20 June 2017 - Beauty Spots

(Phycitodes binaevella)
Another new moth is Phycitodes binaevella. We decided to take a photograph of the moth in the trap rather than contain it in a tube. The picture shows the moth in profile. In the guide book for micro moths, some species are shown in profile and some show the species from above. This proved to be awkward as I first tried filtering out the moths which had different resting positions and head shapes. This procedure did not work as planned as the two features do not look the same when viewed top down.

Imagining what the moth might look like from above, I first thought it was an Athrips mouffetella as the dot placements are similar. I scrolled through all the pictures once more, this time making note of the coloration and how its bottom half was grey and its top was a light brown. I found a couple which looked vaguely similar : Phycitodes binaevella and Phycitodes maritima.  Both were on the Yorkshire Moths Flying Tonight list and the pictures on the website matched. While the pictures and the moth were similar, I was still uncertain as this species appeared not to have  been recorded in our vice-county. I quickly emailed the photograph and my deductions to Charlie Fletcher and he confirmed that it was indeed a Phycitodes binaevella and there had been a couple of sightings recently. This increases our count to 411! I honestly did not expect the number of species to increase this much since the number was already so high.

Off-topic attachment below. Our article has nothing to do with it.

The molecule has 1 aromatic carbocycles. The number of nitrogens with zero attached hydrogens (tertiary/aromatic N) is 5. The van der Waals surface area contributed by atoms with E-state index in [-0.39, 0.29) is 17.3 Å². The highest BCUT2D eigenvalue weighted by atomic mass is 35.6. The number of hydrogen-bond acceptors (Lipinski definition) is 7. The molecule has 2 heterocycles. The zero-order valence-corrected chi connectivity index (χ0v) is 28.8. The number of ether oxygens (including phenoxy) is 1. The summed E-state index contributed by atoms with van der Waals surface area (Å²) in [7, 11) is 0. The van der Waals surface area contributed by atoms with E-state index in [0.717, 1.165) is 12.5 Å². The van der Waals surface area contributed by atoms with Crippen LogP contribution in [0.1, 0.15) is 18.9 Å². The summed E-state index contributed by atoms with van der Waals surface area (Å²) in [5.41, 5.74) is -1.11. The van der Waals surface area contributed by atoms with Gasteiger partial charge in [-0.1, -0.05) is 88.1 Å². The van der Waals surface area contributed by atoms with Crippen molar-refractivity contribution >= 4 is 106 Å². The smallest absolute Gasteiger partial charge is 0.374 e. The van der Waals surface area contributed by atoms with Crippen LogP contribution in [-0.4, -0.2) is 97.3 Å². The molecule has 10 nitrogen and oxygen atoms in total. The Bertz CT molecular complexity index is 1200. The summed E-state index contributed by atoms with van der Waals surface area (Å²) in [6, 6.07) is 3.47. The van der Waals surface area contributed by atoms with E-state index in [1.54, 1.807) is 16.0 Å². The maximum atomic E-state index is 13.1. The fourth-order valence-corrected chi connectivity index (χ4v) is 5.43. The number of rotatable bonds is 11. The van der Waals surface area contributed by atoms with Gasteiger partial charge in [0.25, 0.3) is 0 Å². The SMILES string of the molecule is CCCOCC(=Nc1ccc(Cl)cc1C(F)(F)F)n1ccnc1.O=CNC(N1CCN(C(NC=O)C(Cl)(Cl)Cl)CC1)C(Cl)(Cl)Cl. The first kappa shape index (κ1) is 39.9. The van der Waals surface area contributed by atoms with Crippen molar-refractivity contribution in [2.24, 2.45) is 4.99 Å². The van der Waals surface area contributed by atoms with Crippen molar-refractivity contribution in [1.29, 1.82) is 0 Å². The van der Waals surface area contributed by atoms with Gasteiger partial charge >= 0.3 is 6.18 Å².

Phycitodes refers to how this group of moths is similar to the Phycitae where the derivation comes from a red colour that is found in seaweed (phukos) or a precious stone phykitis.  I couldn't see any red though....;  binaevella means ‘two moles’ which describe the black dots on its forewing. 

The moth looks particularly elegant as it holds its head high showing off its beauty spots.

The larvae of Phycitodes binaevella feed on the flower-heads of the spear thistle (Cirsium vulgare) - the national flower of Scotland which is considered a weed in the UK and does well in grazed areas as the plant is unpalatable for most animals. 

Post : Walter Chen [UPenn intern]